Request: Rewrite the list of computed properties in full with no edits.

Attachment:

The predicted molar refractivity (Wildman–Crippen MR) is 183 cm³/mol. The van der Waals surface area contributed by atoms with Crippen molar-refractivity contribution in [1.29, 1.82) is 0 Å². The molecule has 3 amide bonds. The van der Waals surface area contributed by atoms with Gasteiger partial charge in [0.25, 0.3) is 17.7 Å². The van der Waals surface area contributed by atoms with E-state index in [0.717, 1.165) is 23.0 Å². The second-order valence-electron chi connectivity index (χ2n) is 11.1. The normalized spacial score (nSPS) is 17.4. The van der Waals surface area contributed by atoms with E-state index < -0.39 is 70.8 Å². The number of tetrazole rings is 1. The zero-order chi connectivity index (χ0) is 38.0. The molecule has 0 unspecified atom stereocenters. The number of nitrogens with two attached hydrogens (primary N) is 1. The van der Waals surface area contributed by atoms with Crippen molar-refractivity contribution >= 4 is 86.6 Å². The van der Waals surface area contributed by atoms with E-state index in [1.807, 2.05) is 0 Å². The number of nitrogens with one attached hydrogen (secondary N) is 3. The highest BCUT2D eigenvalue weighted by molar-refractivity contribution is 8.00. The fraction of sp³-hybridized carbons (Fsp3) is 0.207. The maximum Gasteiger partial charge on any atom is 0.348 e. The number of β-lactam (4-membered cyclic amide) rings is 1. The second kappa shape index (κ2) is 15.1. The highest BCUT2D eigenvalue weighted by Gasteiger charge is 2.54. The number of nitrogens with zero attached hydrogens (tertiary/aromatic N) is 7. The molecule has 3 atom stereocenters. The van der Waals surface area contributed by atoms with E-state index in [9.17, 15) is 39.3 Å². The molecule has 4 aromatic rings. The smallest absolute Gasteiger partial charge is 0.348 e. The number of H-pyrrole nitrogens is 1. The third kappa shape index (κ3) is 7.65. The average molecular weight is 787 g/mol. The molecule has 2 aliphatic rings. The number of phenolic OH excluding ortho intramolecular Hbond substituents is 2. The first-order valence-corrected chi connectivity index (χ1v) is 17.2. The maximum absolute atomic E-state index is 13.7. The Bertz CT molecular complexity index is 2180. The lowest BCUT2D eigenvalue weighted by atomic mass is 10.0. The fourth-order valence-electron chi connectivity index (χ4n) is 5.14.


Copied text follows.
The predicted molar refractivity (Wildman–Crippen MR) is 183 cm³/mol. The van der Waals surface area contributed by atoms with Crippen molar-refractivity contribution in [1.29, 1.82) is 0 Å². The molecule has 3 amide bonds. The van der Waals surface area contributed by atoms with Gasteiger partial charge in [0.25, 0.3) is 17.7 Å². The van der Waals surface area contributed by atoms with E-state index in [0.717, 1.165) is 23.0 Å². The second-order valence-electron chi connectivity index (χ2n) is 11.1. The normalized spacial score (nSPS) is 17.4. The van der Waals surface area contributed by atoms with E-state index < -0.39 is 70.8 Å². The number of tetrazole rings is 1. The zero-order chi connectivity index (χ0) is 38.0. The molecule has 0 unspecified atom stereocenters. The number of nitrogens with two attached hydrogens (primary N) is 1. The van der Waals surface area contributed by atoms with Crippen molar-refractivity contribution >= 4 is 86.6 Å². The van der Waals surface area contributed by atoms with E-state index in [1.807, 2.05) is 0 Å². The number of nitrogens with one attached hydrogen (secondary N) is 3. The highest BCUT2D eigenvalue weighted by molar-refractivity contribution is 8.00. The fraction of sp³-hybridized carbons (Fsp3) is 0.207. The maximum Gasteiger partial charge on any atom is 0.348 e. The number of β-lactam (4-membered cyclic amide) rings is 1. The second kappa shape index (κ2) is 15.1. The highest BCUT2D eigenvalue weighted by Gasteiger charge is 2.54. The number of nitrogens with zero attached hydrogens (tertiary/aromatic N) is 7. The molecule has 3 atom stereocenters. The van der Waals surface area contributed by atoms with E-state index in [9.17, 15) is 39.3 Å². The molecule has 4 aromatic rings. The smallest absolute Gasteiger partial charge is 0.348 e. The number of H-pyrrole nitrogens is 1. The third kappa shape index (κ3) is 7.65. The average molecular weight is 787 g/mol. The molecule has 2 aliphatic rings. The number of phenolic OH excluding ortho intramolecular Hbond substituents is 2. The first-order valence-corrected chi connectivity index (χ1v) is 17.2. The maximum absolute atomic E-state index is 13.7. The Bertz CT molecular complexity index is 2180. The lowest BCUT2D eigenvalue weighted by atomic mass is 10.0. The fourth-order valence-electron chi connectivity index (χ4n) is 5.14.